A lot of whether you'll buy Death Stranding or PC obviously comes down to platform preference, but there's something to be said about being just a few inches from the action on your computer monitor, to notice all the tiny details that were key to this game, that makes the PC port special. The fact that the game can be run on a lot of machines despite the high specs required means it can reach even more players.
There are a couple content differences between the two versions. The PC one has the Valve crossover content, which includes cosmetics, sidequests, and a little backstory that ties both Valve and the world of Death Stranding together. They don't change up much of the foundation of the game, but some of the cosmetics are fun, and you get a version of the Gravity Gloves that allow you to pick up objects up to 15m away.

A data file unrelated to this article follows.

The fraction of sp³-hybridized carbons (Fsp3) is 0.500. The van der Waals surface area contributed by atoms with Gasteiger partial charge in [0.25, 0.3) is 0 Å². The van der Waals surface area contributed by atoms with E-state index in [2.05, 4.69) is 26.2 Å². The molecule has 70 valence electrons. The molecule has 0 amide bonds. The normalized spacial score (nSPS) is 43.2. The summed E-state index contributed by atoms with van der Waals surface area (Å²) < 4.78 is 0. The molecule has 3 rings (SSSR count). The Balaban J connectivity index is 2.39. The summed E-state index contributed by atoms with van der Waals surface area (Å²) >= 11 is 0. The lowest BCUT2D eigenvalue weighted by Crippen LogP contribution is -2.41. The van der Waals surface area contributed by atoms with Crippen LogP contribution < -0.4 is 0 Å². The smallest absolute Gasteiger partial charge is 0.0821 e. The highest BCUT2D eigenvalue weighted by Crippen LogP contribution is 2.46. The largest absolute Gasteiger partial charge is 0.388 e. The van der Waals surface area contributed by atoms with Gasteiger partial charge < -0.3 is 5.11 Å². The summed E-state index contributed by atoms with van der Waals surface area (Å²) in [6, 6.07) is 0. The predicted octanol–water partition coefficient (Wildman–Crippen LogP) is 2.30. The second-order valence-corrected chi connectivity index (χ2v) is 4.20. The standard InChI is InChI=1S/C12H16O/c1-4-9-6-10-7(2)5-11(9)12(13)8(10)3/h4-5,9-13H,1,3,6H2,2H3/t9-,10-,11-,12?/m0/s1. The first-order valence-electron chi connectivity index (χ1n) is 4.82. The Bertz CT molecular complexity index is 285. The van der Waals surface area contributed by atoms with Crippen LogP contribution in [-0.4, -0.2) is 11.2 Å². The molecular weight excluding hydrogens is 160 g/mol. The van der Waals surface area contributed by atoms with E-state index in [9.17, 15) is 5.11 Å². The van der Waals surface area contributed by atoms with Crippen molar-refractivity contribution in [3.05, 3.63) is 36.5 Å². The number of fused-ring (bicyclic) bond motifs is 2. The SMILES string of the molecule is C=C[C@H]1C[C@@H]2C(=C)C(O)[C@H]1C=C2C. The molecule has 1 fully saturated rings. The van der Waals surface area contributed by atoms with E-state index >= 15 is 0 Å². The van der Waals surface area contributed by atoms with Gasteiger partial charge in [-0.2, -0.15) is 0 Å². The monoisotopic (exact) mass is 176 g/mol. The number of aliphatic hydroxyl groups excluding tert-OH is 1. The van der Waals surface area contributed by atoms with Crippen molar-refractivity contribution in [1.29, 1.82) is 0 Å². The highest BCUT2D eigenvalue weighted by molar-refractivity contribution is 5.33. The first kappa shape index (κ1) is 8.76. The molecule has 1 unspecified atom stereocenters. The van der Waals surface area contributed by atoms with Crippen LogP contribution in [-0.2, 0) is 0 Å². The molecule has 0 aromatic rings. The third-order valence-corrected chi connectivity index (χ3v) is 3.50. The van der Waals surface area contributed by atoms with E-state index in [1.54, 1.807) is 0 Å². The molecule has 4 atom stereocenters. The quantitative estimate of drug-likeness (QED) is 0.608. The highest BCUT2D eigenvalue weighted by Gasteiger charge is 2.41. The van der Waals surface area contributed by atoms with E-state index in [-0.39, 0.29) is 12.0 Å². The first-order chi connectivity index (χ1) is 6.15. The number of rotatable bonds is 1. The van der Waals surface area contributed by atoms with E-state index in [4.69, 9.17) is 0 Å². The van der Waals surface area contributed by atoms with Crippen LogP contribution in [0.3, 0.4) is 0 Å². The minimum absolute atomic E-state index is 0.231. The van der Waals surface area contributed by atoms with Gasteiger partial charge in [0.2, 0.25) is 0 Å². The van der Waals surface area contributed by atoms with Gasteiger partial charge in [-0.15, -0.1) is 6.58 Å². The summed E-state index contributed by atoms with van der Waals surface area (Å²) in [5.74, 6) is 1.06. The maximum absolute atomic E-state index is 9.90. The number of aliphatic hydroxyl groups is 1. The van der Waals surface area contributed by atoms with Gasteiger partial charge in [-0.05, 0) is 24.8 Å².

Bottom line: Should you buy Death Stranding on PC?
I can understand not wanting to get back into Death Stranding, especially if you're played it already. It's a huge game in terms of the size of the landscape you have to cross, the scope of the narrative, and just how long it is. It's heavy and dense, and for some, the story might come across as too nonsensical to be worthwhile.
However, The game has only become more relevant in the eight months since its initial release on the PS4, and therefore comes off differently. The PC port also manages to make it fairly easy to play, even if you don't have the most powerful machine. Whether you want to experience it for the first time or want to replay it on a different platform (the Half-Life and Portal tie-ins on PC don't change a lot of the game's foundation, but are charming nonetheless), there's something here for you.